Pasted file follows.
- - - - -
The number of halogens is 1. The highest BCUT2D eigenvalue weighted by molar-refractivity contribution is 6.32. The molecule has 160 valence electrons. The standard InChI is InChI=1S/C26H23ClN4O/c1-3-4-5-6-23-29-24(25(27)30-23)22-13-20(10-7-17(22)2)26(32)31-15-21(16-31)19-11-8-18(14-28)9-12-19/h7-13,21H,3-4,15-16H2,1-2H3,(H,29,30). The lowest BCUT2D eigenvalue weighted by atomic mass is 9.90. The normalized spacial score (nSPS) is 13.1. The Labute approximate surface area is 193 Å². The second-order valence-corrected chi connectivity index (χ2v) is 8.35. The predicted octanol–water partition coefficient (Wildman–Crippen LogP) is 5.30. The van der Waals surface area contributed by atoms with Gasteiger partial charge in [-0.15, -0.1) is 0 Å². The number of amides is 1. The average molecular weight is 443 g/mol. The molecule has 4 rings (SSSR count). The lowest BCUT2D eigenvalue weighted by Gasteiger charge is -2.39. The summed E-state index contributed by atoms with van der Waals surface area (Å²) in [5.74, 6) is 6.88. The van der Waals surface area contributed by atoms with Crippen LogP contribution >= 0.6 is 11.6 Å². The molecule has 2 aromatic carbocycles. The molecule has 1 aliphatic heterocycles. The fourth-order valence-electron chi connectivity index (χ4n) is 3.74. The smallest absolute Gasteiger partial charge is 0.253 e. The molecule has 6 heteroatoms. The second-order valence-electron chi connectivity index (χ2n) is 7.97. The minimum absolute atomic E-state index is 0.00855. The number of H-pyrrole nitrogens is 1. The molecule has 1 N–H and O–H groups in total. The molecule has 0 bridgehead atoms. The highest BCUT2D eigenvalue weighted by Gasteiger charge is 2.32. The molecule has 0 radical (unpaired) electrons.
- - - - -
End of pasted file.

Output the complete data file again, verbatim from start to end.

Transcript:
The number of halogens is 1. The highest BCUT2D eigenvalue weighted by molar-refractivity contribution is 6.32. The molecule has 160 valence electrons. The standard InChI is InChI=1S/C26H23ClN4O/c1-3-4-5-6-23-29-24(25(27)30-23)22-13-20(10-7-17(22)2)26(32)31-15-21(16-31)19-11-8-18(14-28)9-12-19/h7-13,21H,3-4,15-16H2,1-2H3,(H,29,30). The lowest BCUT2D eigenvalue weighted by atomic mass is 9.90. The normalized spacial score (nSPS) is 13.1. The Labute approximate surface area is 193 Å². The second-order valence-corrected chi connectivity index (χ2v) is 8.35. The predicted octanol–water partition coefficient (Wildman–Crippen LogP) is 5.30. The van der Waals surface area contributed by atoms with Gasteiger partial charge in [-0.15, -0.1) is 0 Å². The number of amides is 1. The average molecular weight is 443 g/mol. The molecule has 4 rings (SSSR count). The lowest BCUT2D eigenvalue weighted by Gasteiger charge is -2.39. The summed E-state index contributed by atoms with van der Waals surface area (Å²) in [5.74, 6) is 6.88. The van der Waals surface area contributed by atoms with Crippen LogP contribution >= 0.6 is 11.6 Å². The molecule has 2 aromatic carbocycles. The molecule has 1 aliphatic heterocycles. The fourth-order valence-electron chi connectivity index (χ4n) is 3.74. The smallest absolute Gasteiger partial charge is 0.253 e. The molecule has 6 heteroatoms. The second-order valence-electron chi connectivity index (χ2n) is 7.97. The minimum absolute atomic E-state index is 0.00855. The number of H-pyrrole nitrogens is 1. The molecule has 1 N–H and O–H groups in total. The molecule has 0 bridgehead atoms. The highest BCUT2D eigenvalue weighted by Gasteiger charge is 2.32. The molecule has 0 radical (unpaired) electrons.